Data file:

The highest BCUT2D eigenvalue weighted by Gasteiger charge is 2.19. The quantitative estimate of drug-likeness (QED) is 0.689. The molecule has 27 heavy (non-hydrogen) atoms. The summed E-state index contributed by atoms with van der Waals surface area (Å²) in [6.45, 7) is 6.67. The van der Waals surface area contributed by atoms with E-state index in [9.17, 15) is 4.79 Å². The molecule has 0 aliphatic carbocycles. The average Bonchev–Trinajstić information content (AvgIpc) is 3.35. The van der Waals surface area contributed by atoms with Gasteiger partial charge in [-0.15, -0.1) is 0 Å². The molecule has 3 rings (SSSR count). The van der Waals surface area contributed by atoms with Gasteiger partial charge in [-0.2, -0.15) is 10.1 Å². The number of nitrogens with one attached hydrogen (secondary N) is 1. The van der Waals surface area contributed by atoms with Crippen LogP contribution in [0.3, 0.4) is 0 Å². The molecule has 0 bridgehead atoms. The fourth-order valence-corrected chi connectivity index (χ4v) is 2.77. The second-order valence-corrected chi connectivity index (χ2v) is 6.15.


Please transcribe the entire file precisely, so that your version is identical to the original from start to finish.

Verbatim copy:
The highest BCUT2D eigenvalue weighted by Gasteiger charge is 2.19. The quantitative estimate of drug-likeness (QED) is 0.689. The molecule has 27 heavy (non-hydrogen) atoms. The summed E-state index contributed by atoms with van der Waals surface area (Å²) in [6.45, 7) is 6.67. The van der Waals surface area contributed by atoms with E-state index in [9.17, 15) is 4.79 Å². The molecule has 0 aliphatic carbocycles. The average Bonchev–Trinajstić information content (AvgIpc) is 3.35. The van der Waals surface area contributed by atoms with Gasteiger partial charge in [-0.15, -0.1) is 0 Å². The molecule has 3 rings (SSSR count). The van der Waals surface area contributed by atoms with Gasteiger partial charge in [-0.2, -0.15) is 10.1 Å². The number of nitrogens with one attached hydrogen (secondary N) is 1. The van der Waals surface area contributed by atoms with Crippen LogP contribution in [0.3, 0.4) is 0 Å². The molecule has 0 bridgehead atoms. The fourth-order valence-corrected chi connectivity index (χ4v) is 2.77. The second-order valence-corrected chi connectivity index (χ2v) is 6.15.